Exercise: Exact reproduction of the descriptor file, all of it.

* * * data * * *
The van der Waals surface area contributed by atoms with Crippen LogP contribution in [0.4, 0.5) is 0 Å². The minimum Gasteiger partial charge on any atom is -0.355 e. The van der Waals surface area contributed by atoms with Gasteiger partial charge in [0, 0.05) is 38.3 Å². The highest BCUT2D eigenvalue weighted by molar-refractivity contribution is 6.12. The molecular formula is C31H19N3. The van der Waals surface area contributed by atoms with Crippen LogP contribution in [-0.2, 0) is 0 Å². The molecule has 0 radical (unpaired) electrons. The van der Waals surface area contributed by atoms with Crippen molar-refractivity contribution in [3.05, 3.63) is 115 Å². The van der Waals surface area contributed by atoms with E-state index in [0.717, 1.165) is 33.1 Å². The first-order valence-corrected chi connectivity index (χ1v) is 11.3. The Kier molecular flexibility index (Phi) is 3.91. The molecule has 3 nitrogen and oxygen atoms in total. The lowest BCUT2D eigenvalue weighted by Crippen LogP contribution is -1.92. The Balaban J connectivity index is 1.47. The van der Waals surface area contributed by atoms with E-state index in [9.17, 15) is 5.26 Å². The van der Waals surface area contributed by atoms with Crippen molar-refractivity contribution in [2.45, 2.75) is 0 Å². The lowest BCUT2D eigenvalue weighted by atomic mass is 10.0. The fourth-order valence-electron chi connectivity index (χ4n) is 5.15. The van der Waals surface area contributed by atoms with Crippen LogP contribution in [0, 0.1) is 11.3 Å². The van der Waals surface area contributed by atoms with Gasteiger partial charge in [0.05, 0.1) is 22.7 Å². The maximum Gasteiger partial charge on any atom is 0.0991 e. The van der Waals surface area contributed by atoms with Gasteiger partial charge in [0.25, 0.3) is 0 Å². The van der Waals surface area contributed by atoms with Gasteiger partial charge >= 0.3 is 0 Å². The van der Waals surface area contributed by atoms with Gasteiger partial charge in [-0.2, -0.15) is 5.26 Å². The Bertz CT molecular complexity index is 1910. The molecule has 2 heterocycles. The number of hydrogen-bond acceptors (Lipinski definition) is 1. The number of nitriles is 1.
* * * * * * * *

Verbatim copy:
The van der Waals surface area contributed by atoms with Crippen LogP contribution in [0.4, 0.5) is 0 Å². The minimum Gasteiger partial charge on any atom is -0.355 e. The van der Waals surface area contributed by atoms with Gasteiger partial charge in [0, 0.05) is 38.3 Å². The highest BCUT2D eigenvalue weighted by molar-refractivity contribution is 6.12. The molecular formula is C31H19N3. The van der Waals surface area contributed by atoms with Crippen LogP contribution in [-0.2, 0) is 0 Å². The molecule has 0 radical (unpaired) electrons. The van der Waals surface area contributed by atoms with Crippen molar-refractivity contribution in [3.05, 3.63) is 115 Å². The van der Waals surface area contributed by atoms with E-state index in [0.717, 1.165) is 33.1 Å². The first-order valence-corrected chi connectivity index (χ1v) is 11.3. The Kier molecular flexibility index (Phi) is 3.91. The molecule has 3 nitrogen and oxygen atoms in total. The lowest BCUT2D eigenvalue weighted by Crippen LogP contribution is -1.92. The Balaban J connectivity index is 1.47. The van der Waals surface area contributed by atoms with E-state index in [9.17, 15) is 5.26 Å². The van der Waals surface area contributed by atoms with Crippen molar-refractivity contribution in [2.45, 2.75) is 0 Å². The lowest BCUT2D eigenvalue weighted by atomic mass is 10.0. The fourth-order valence-electron chi connectivity index (χ4n) is 5.15. The van der Waals surface area contributed by atoms with Crippen LogP contribution in [0, 0.1) is 11.3 Å². The van der Waals surface area contributed by atoms with Gasteiger partial charge in [0.05, 0.1) is 22.7 Å². The maximum Gasteiger partial charge on any atom is 0.0991 e. The van der Waals surface area contributed by atoms with Gasteiger partial charge in [0.25, 0.3) is 0 Å². The van der Waals surface area contributed by atoms with Gasteiger partial charge >= 0.3 is 0 Å². The van der Waals surface area contributed by atoms with Gasteiger partial charge in [-0.2, -0.15) is 5.26 Å². The Bertz CT molecular complexity index is 1910. The molecule has 2 heterocycles. The number of hydrogen-bond acceptors (Lipinski definition) is 1. The number of nitriles is 1.